Air Rage - Air France execs flee employee mob
CHARLES DE GAULLE AIRPORT, October 6, 2015 -- I came to Charles de Gaulle airport on Monday expecting to take the run of the mill pictures of Air France employees protesting management's cost-cutting plans for the struggling airline.
As management was to present its latest proposals to cut 2,900 jobs from the carrier to union representatives inside the airline's headquarters in the middle of the airport, employees planned to stage a protest outside the gates.
Nothing unusual there -- just the latest demonstration in France over job cuts. Air France has had its share of troubles.
The loss-making airline is struggling in the face of fierce competition from global rivals. On this day, management was due to unveil a revamped restructuring plan after pilots rejected a plan to work longer hours.
But what may have started out as a typical demonstration quickly turned into something surreal -- a mob of employees setting upon senior company officials, tearing at their clothes and chasing them so that the men had to scale a fence to get to safety.
Later, a union representative would tell AFP that one of the executives had been "almost lynched."
I got to the airport well ahead of time with the other members of AFP's team. When we got to Roissy, as the airport is called, dozens of Air France employees were calmly heading toward the building where the management meeting was due to take place. A few policemen stood watch nearby.
Air France's headquarters are located at the heart of the airport, one of Europe's busiest, which allows us photographers to take interesting pictures of demonstrations, with planes taking off and landing in the background.
For a while, the demonstration is peaceful.
Then at one point, I see a small group of protesters break away from the main crowd and circle the building, heading toward the parking lot. Sensing that something was about to happen, I follow them.
They enter the building by a back door, head toward the reception area, come out by the main entrance and end up in front of a locked fence that's barring access to the building.
They pull and tug on the fence, forcing it open and allowing the bulk of the demonstrators to stream inside the building. The handful of policemen at the scene seems powerless to stop them and lets the crowd rush past.
I follow the crowd until I find myself in the hall where the management meeting is taking place. Confusion reigns.
The protesters seem to have entered the building spontaneously and don't appear to have a leader to direct their actions.
Some get up on tables and start to yell slogans "Resign!" "Management resign!" At this point, I can't see any Air France officials.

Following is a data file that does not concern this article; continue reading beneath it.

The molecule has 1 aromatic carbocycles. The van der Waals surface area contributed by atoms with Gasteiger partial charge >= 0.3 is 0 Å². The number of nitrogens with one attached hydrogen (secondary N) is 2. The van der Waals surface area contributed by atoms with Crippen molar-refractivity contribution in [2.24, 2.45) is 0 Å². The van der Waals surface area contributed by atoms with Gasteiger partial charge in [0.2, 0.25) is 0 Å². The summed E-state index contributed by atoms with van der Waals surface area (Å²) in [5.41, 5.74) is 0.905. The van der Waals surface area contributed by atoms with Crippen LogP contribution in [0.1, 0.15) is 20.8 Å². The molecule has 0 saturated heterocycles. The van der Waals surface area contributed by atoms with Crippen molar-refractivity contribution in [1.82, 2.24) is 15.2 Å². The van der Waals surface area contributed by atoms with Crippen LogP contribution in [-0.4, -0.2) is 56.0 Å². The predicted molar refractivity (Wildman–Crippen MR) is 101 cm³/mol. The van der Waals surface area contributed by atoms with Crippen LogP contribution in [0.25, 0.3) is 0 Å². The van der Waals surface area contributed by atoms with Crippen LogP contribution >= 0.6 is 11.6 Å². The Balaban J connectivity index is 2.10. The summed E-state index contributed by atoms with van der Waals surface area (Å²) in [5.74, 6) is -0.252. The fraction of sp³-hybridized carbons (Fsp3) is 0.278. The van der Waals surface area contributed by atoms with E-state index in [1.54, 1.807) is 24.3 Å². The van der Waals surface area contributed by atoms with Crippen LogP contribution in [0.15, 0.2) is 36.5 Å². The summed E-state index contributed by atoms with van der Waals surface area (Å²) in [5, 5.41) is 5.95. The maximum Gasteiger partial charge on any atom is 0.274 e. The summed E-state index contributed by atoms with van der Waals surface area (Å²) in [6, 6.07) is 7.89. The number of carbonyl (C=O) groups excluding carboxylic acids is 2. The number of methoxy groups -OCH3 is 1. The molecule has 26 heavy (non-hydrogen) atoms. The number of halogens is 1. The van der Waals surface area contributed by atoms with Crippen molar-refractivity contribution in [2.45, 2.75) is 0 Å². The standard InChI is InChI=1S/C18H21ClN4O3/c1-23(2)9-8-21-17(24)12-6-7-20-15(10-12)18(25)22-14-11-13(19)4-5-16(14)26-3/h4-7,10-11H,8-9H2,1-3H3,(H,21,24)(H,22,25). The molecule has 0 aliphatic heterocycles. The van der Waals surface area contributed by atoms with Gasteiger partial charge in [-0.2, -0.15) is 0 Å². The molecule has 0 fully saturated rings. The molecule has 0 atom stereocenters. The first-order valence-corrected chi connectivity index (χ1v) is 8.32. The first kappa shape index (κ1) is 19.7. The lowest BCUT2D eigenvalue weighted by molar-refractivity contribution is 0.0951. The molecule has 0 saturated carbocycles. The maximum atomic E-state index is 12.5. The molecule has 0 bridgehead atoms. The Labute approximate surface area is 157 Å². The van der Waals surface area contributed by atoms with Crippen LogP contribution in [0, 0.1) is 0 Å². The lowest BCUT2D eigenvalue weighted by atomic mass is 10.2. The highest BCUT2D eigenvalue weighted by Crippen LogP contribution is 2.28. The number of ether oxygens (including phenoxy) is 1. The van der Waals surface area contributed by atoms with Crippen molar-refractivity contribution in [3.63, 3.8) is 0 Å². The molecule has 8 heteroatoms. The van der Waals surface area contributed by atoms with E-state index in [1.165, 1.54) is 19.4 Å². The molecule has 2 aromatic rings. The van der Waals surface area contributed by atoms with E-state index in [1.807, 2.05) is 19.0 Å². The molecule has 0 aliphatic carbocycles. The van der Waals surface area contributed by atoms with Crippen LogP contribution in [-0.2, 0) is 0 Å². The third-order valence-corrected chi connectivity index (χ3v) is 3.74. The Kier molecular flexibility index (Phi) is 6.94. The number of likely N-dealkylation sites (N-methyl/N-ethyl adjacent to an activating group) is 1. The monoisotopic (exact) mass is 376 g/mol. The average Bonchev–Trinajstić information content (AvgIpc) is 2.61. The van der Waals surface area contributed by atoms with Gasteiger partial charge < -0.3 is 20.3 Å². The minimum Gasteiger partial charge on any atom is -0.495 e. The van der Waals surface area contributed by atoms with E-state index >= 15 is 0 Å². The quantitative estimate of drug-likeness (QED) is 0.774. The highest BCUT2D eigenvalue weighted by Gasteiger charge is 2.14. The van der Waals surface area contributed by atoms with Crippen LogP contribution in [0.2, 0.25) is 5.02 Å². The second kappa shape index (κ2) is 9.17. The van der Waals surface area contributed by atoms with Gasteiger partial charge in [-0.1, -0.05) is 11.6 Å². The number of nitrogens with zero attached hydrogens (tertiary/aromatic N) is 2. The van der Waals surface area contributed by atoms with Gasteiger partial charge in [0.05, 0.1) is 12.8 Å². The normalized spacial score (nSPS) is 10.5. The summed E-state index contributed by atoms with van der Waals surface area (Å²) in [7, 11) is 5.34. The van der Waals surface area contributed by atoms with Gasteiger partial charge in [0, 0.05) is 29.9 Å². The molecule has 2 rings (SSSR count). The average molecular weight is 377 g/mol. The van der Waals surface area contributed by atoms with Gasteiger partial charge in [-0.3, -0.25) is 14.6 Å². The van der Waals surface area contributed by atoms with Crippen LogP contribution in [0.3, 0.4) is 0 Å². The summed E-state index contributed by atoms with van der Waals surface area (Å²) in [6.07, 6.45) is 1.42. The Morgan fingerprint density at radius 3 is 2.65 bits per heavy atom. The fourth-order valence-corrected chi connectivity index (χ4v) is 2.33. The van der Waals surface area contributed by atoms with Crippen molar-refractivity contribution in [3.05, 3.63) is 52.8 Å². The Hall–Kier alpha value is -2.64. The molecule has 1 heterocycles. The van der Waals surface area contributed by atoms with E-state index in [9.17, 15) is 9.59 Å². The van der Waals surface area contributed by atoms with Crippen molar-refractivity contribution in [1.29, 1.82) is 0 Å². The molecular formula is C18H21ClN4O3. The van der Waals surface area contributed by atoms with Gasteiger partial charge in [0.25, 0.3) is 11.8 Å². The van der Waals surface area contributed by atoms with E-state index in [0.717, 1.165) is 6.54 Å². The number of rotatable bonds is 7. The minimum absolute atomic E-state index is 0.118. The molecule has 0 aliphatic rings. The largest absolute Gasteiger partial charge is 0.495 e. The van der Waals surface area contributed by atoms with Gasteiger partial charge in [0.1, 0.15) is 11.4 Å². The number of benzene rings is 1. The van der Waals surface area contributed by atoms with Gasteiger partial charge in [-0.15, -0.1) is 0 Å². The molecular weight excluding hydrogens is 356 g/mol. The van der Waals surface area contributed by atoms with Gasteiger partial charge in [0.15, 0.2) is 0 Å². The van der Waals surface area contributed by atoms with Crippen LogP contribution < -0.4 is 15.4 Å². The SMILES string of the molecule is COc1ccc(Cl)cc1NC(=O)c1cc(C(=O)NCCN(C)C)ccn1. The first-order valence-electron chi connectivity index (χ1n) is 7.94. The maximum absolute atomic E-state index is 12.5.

Then all of the sudden, there is a commotion at the front of the room. I see two men pinned against the wall. Some of the protesters are screaming at them, others are trying to shield them and are calling for calm. The tension and anger soars in the room, which is much too small to contain the number of people filling it. Some are shoving. Others are screaming.
Security guards and some of the union people try to extricate the two men trapped by the crowd. They push the duo through the jeering mob. The most aggressive of the demonstrators grab the men by their necks and collars, rip at their shirts. "Resign!" scream some. "Strip him!" yell others.
A door opens and the scrum -- the chased duo, the security guards and the baying mob -- spills outside.
The two set-upon members of management are Xavier Brosera, head of human resources, and Pierre Plissonnier, in charge of the company's long-haul service.
Security guards herd them, running, outside. A group of demonstrators follows, continuing to scream insults.
The melee finds itself at a dead end -- the area outside is surrounded by a high fence. There are police on the other side, but the gate is locked.
So the two men don't have any other choice but to scale the fence one after the other, helped by some in the crowd, as others continue to lunge for them.
The scene is surreal. It is the typical scene of a mob, spontaneous and uncontrollable, a group of human beings that within moments degenerates to depths no doubt unthinkable to those participating only minutes before.
Except we're smack in the middle of Paris's chic airport.
Kenzo Tribouillard is an AFP photographer based in Paris. This blog was written with Ronald de Courson and translated by Yana Dlugy. You can read the French blog here.